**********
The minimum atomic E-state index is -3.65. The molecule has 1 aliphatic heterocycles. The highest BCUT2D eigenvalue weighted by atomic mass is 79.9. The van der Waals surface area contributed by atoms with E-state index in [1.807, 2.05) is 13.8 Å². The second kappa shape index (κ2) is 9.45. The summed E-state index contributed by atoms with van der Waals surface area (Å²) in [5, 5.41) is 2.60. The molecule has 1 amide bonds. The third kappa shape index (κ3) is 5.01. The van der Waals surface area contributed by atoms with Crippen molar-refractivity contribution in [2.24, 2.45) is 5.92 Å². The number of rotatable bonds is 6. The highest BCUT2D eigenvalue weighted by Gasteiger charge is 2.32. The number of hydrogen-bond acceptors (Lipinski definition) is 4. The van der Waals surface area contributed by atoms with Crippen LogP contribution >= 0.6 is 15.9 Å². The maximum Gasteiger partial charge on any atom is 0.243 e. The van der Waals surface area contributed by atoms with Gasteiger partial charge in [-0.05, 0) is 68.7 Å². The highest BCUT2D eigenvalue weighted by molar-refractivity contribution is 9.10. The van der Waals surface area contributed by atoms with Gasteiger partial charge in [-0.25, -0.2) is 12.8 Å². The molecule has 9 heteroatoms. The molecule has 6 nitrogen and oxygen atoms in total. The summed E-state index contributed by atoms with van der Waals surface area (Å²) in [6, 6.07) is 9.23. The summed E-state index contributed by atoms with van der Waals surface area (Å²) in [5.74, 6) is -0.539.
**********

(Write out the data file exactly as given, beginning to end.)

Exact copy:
The minimum atomic E-state index is -3.65. The molecule has 1 aliphatic heterocycles. The highest BCUT2D eigenvalue weighted by atomic mass is 79.9. The van der Waals surface area contributed by atoms with E-state index in [1.807, 2.05) is 13.8 Å². The second kappa shape index (κ2) is 9.45. The summed E-state index contributed by atoms with van der Waals surface area (Å²) in [5, 5.41) is 2.60. The molecule has 1 amide bonds. The third kappa shape index (κ3) is 5.01. The van der Waals surface area contributed by atoms with Crippen molar-refractivity contribution in [2.24, 2.45) is 5.92 Å². The number of rotatable bonds is 6. The highest BCUT2D eigenvalue weighted by Gasteiger charge is 2.32. The number of hydrogen-bond acceptors (Lipinski definition) is 4. The van der Waals surface area contributed by atoms with Crippen LogP contribution >= 0.6 is 15.9 Å². The maximum Gasteiger partial charge on any atom is 0.243 e. The van der Waals surface area contributed by atoms with Gasteiger partial charge in [-0.05, 0) is 68.7 Å². The highest BCUT2D eigenvalue weighted by molar-refractivity contribution is 9.10. The van der Waals surface area contributed by atoms with Gasteiger partial charge in [-0.25, -0.2) is 12.8 Å². The molecule has 9 heteroatoms. The molecule has 6 nitrogen and oxygen atoms in total. The summed E-state index contributed by atoms with van der Waals surface area (Å²) in [6, 6.07) is 9.23. The summed E-state index contributed by atoms with van der Waals surface area (Å²) in [5.74, 6) is -0.539.